The Subwoofer is extremely small when compared against other multimedia subs, almost an exact copy of the sats, but only larger and just as stylish. It uses a down-firing ported design and stands on 4 legs that raises it of the ground. It’s also these legs that make it look a lot bigger than what it really is. JBL decided to put the Treble and Bass controls on the sub itself. These two controls have been designed in a way to nicely integrate into the design, they look nice and have a quality feel to them. No unwanted movements or sound, simply solid. The problem comes with the placement. We simply couldn’t think of a worse place to put these controls, unless we talk about the power button, which has  placed behind the sub, between the many cables. It is expected  and recommend to place a subwoofer on the floor, in this case under year desk. While adjusting your bass and treble is not something you’d be doing freqently, turning the unit on is something that hopefully you will. That means crouching under the desk each and every time to turn on the small little power switch behind the sub, that sits closely to the cables. This can be aleviated by placing the sub on your desk ofcourse, it certainly small it enough not to take a lot of space, but we feel that a subwoofer should be on the floor.

What we would have liked to see is using another set of touch controls on the other satelite speaker that adjusts the treble/bass and a power button. Overall the sub does look nice and is small enough to be placed on your desk, but some might be annoyed by the placement of some of these controls.


The Creature III took us by surprise when it came to performance. We connected it to both our Sony VAIO Z12 laptop and Nokia N900 smartphone. And boy were we surprised! While it could easily fill a room with sound, it shines when it comes to near field listening. With a 3-inch cone used in the subwoofer, we didn’t expect  the system to really hit those deep notes, but it did provide enough base to support the mids and high, creating a a fairly uniform, full-bodied sound. The effect was even more impressive when we hid the sub behind our desk: it was a bit strange to hear that fairly open and dynamic coming from just two tiny egg-sized speakers.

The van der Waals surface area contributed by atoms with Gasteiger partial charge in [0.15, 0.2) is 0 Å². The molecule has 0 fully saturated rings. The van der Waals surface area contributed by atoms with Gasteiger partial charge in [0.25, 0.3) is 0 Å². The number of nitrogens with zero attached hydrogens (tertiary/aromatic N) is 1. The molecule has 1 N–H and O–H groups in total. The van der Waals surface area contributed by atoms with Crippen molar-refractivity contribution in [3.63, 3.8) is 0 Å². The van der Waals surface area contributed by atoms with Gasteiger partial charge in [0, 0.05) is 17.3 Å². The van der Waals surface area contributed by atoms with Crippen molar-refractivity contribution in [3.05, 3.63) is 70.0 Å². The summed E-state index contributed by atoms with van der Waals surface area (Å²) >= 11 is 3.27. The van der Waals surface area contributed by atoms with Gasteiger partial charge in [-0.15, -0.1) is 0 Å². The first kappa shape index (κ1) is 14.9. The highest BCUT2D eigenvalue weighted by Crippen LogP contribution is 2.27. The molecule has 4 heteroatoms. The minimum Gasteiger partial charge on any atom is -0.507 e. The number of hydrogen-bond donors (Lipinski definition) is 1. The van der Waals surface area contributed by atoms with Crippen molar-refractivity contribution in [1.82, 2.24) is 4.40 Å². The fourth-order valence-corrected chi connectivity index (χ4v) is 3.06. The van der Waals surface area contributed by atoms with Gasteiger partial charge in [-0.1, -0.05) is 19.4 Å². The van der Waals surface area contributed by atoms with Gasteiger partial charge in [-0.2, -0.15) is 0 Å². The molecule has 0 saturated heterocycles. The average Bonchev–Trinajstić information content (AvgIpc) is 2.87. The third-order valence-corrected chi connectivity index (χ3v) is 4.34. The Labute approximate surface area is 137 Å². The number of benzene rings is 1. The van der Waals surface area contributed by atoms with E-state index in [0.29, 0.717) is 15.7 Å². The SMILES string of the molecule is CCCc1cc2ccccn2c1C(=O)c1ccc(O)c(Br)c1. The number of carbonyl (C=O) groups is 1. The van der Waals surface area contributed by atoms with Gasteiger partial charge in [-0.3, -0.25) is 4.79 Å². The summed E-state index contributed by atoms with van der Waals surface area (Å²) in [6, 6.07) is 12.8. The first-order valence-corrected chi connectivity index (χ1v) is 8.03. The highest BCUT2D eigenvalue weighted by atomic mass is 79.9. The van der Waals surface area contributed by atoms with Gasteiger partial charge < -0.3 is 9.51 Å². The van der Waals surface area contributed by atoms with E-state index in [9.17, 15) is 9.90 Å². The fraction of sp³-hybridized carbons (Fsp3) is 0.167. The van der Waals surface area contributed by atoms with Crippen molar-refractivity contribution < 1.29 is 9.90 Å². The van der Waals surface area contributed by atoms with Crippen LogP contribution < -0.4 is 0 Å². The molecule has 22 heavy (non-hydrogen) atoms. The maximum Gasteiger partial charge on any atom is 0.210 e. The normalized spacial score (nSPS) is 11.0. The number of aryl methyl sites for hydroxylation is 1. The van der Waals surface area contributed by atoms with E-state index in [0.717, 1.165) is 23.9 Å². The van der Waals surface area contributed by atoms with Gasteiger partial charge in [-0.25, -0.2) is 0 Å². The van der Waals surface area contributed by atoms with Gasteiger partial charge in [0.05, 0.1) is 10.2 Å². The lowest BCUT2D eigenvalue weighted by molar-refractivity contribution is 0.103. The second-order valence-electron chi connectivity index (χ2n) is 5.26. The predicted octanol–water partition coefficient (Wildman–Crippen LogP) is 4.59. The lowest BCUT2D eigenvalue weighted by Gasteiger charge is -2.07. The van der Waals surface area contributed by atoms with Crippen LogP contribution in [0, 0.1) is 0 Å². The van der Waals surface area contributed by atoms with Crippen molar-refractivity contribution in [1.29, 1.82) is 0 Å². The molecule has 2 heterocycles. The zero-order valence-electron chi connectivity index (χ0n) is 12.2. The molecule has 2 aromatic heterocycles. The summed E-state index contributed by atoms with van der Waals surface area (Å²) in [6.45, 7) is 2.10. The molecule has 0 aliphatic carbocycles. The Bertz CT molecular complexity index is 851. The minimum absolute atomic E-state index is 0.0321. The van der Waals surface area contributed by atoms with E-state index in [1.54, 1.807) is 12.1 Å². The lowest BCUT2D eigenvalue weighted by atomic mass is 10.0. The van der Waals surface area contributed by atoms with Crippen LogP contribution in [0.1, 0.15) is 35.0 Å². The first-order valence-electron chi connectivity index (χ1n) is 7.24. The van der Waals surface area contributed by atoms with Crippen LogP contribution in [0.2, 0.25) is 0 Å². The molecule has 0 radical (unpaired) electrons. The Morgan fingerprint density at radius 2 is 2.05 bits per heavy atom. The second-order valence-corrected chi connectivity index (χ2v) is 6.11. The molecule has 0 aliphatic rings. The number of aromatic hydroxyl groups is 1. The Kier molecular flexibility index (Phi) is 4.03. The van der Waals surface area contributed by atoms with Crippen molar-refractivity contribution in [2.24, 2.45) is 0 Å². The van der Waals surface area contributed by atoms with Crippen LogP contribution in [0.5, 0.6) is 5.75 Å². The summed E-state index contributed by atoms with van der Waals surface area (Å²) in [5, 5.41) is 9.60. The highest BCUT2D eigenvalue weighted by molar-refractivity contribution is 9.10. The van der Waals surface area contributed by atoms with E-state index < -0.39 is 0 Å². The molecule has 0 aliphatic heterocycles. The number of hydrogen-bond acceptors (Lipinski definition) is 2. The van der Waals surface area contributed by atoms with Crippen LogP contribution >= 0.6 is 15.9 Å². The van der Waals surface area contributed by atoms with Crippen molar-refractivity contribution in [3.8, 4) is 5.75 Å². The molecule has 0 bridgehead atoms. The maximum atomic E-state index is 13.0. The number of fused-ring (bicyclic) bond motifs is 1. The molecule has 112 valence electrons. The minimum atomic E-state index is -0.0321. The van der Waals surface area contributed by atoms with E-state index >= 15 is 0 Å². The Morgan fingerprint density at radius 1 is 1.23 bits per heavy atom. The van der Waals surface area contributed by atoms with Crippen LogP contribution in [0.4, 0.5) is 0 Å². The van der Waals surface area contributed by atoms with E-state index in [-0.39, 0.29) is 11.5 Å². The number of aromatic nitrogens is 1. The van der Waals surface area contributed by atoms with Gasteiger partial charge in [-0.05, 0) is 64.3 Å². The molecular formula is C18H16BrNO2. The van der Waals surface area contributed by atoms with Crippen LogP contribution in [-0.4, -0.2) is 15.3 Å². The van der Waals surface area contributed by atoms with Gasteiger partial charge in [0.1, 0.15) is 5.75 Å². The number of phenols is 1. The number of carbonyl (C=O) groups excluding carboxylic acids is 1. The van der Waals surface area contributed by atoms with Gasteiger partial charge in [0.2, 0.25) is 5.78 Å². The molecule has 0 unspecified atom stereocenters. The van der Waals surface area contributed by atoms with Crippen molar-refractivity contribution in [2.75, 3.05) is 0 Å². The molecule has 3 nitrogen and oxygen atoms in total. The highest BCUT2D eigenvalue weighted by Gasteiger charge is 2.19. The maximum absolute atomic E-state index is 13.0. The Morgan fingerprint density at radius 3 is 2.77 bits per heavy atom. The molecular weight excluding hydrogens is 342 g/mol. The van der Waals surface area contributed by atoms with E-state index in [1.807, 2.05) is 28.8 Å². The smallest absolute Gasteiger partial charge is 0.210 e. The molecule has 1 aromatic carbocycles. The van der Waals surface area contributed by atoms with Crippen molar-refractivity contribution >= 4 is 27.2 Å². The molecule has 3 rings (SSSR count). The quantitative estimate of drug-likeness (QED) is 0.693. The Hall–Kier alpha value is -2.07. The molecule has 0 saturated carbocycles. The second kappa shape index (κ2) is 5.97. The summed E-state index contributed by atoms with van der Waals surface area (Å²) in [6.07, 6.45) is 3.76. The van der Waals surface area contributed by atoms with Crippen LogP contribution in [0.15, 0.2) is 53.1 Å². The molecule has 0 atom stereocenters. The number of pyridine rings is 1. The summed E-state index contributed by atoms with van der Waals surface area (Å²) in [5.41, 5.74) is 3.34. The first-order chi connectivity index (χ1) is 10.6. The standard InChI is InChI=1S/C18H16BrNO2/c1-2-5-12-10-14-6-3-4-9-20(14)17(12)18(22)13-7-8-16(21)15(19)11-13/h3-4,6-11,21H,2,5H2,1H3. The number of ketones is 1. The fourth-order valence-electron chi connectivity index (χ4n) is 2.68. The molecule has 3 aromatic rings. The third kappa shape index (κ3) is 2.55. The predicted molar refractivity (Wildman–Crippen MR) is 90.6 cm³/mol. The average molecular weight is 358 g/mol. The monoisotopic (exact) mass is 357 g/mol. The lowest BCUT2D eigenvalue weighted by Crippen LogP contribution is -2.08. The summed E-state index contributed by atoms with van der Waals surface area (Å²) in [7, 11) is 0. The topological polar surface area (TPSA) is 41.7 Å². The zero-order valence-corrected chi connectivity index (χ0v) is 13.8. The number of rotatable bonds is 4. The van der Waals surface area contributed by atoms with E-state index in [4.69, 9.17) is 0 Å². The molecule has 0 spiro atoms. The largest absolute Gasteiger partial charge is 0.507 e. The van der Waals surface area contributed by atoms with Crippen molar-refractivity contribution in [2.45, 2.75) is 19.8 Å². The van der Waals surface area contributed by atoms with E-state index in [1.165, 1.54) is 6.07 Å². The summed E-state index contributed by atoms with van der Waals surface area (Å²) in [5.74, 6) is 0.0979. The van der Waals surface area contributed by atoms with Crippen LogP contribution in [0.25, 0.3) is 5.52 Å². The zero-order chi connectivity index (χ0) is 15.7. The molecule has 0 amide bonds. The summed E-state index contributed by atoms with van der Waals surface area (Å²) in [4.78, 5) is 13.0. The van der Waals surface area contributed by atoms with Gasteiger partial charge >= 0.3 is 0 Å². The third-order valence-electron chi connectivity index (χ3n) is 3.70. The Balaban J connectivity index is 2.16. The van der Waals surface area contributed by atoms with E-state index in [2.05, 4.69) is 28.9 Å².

With tiny sats and a very small sub, we didn’t expect audiophile quality music and the system does have its limits. These limits will only become evident beyond 80% of the total volume. While the sats maintained their composure throughout the volume range, the sub showed its weakness in certain difficult passages at higher volumes. This where the sub will begin to get sloppy and less defined, belching out unwanted tunes. This is isn’t uncommon, especially when a small cone has the difficult task of handling those low frequencies, needing to push lots of air in the process. As the volume gets louder, it becomes more difficult to keep up and the flaws become more evident. The satellites did surprising well, but if we had to nitpick we would say that it was a tiny bit bright and colored with certain songs, even after dialing down on the treble. We think JBL should leaves the sats as is, keeping the trademark tiny egg shape, but it’s the sub that needs to be increased in size. With such a low-powered we expected the system the to keep completely cool, but the top of sub gets slightly warm. Nothing to worry about, but thought it was worth mentioning.

As we said before, the system is perfect for near-field listening conditions such as computers, laptop and even small players like MP3 players or smartphones. It will fill a room with sound, but the effect in larger areas is simply not convincing. Another of the systems’ strong points is the lack of any holes in the sound spectrum, but  completes stops in the lower rannges where bigger 6 to 8” subs can tread.

We do suspect that JBL’s was going for a small enough sub so that it could be placed on your desk, but we cannot stress enough how important it is to increase the the driver to at least 5-6 inches. Doing  so would greatly improve the already good performance. JBL did a good job in finding a balance between  extremely small size and good near-field listening.


JBL’s Creature III  stands out with a unique, modern design that still looks fresh after 8 years. It’s a slightly updated design that that looks even better than the original one. The overall system size is impressively small and should be perfect where space is tight or simply those that value stylishly small speakers, but we think that going for a smaller sub wasn’tt the best move. We also do miss the cool light effects that we think should return to the Creature series. We simply loved the touch volume controls, which provided an impressive amount of control, something we didn’t expect. The treble, bass and volume are placed on the sub, if you ask us, probably the worst place to put these controls. Treble and bass aren’t things you’ll adhusting a lot, but the power volume is hidden behind the sub, near all the cables are. Even if you do place the sub on your desk, getting to the power button is a bit of a stretch. Putting the sub os the floor will prove to be even more of a challenge. These control should be placed on the other sat and made into cool touch controls.

But it truly impressed us with its sound, excelling in near-field listening. A system of this size has it limits, especially in the bass department, but it would be hard to get any better sound at this size. The JBL Creature III gets a 7.9 out of 10.


Great Design

Unique touch controls

Small, space saving design

Performed admirably well for its size

Uniform sound


Treble/Bass control placed on sub

Power on the back of sub

Sub could be larger

Where are cool light effects?